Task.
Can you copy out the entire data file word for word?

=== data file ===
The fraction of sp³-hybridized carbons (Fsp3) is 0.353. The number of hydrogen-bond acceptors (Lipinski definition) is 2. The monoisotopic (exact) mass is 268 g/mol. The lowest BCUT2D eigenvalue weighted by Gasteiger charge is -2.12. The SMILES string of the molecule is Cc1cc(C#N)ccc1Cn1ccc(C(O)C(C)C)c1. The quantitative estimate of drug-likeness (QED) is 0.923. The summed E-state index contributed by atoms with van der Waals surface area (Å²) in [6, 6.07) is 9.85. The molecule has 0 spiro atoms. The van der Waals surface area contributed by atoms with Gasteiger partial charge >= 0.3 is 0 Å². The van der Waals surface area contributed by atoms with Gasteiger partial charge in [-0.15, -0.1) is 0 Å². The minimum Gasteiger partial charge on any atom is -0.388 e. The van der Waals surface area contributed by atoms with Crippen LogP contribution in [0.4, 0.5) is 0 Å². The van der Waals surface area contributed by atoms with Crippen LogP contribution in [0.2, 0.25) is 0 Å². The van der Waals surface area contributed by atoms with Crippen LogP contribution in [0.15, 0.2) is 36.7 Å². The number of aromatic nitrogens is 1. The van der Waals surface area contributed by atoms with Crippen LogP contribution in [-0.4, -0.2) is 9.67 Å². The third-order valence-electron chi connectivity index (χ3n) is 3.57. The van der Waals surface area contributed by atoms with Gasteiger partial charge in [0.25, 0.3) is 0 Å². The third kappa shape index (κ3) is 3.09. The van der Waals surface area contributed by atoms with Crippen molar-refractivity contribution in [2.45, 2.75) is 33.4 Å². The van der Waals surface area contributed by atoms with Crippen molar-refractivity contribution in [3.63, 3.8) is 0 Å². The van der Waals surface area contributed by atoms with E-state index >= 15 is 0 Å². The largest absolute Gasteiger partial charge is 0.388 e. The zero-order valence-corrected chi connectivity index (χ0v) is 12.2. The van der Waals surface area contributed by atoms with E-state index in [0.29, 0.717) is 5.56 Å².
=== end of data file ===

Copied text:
The fraction of sp³-hybridized carbons (Fsp3) is 0.353. The number of hydrogen-bond acceptors (Lipinski definition) is 2. The monoisotopic (exact) mass is 268 g/mol. The lowest BCUT2D eigenvalue weighted by Gasteiger charge is -2.12. The SMILES string of the molecule is Cc1cc(C#N)ccc1Cn1ccc(C(O)C(C)C)c1. The quantitative estimate of drug-likeness (QED) is 0.923. The summed E-state index contributed by atoms with van der Waals surface area (Å²) in [6, 6.07) is 9.85. The molecule has 0 spiro atoms. The van der Waals surface area contributed by atoms with Gasteiger partial charge >= 0.3 is 0 Å². The van der Waals surface area contributed by atoms with Gasteiger partial charge in [-0.15, -0.1) is 0 Å². The minimum Gasteiger partial charge on any atom is -0.388 e. The van der Waals surface area contributed by atoms with Crippen LogP contribution in [0.4, 0.5) is 0 Å². The van der Waals surface area contributed by atoms with Crippen LogP contribution in [0.2, 0.25) is 0 Å². The van der Waals surface area contributed by atoms with Crippen LogP contribution in [0.15, 0.2) is 36.7 Å². The number of aromatic nitrogens is 1. The van der Waals surface area contributed by atoms with Crippen LogP contribution in [-0.4, -0.2) is 9.67 Å². The third-order valence-electron chi connectivity index (χ3n) is 3.57. The van der Waals surface area contributed by atoms with Gasteiger partial charge in [0.25, 0.3) is 0 Å². The third kappa shape index (κ3) is 3.09. The van der Waals surface area contributed by atoms with Crippen molar-refractivity contribution in [2.45, 2.75) is 33.4 Å². The van der Waals surface area contributed by atoms with Crippen molar-refractivity contribution in [3.63, 3.8) is 0 Å². The van der Waals surface area contributed by atoms with E-state index >= 15 is 0 Å². The largest absolute Gasteiger partial charge is 0.388 e. The zero-order valence-corrected chi connectivity index (χ0v) is 12.2. The van der Waals surface area contributed by atoms with E-state index in [0.29, 0.717) is 5.56 Å².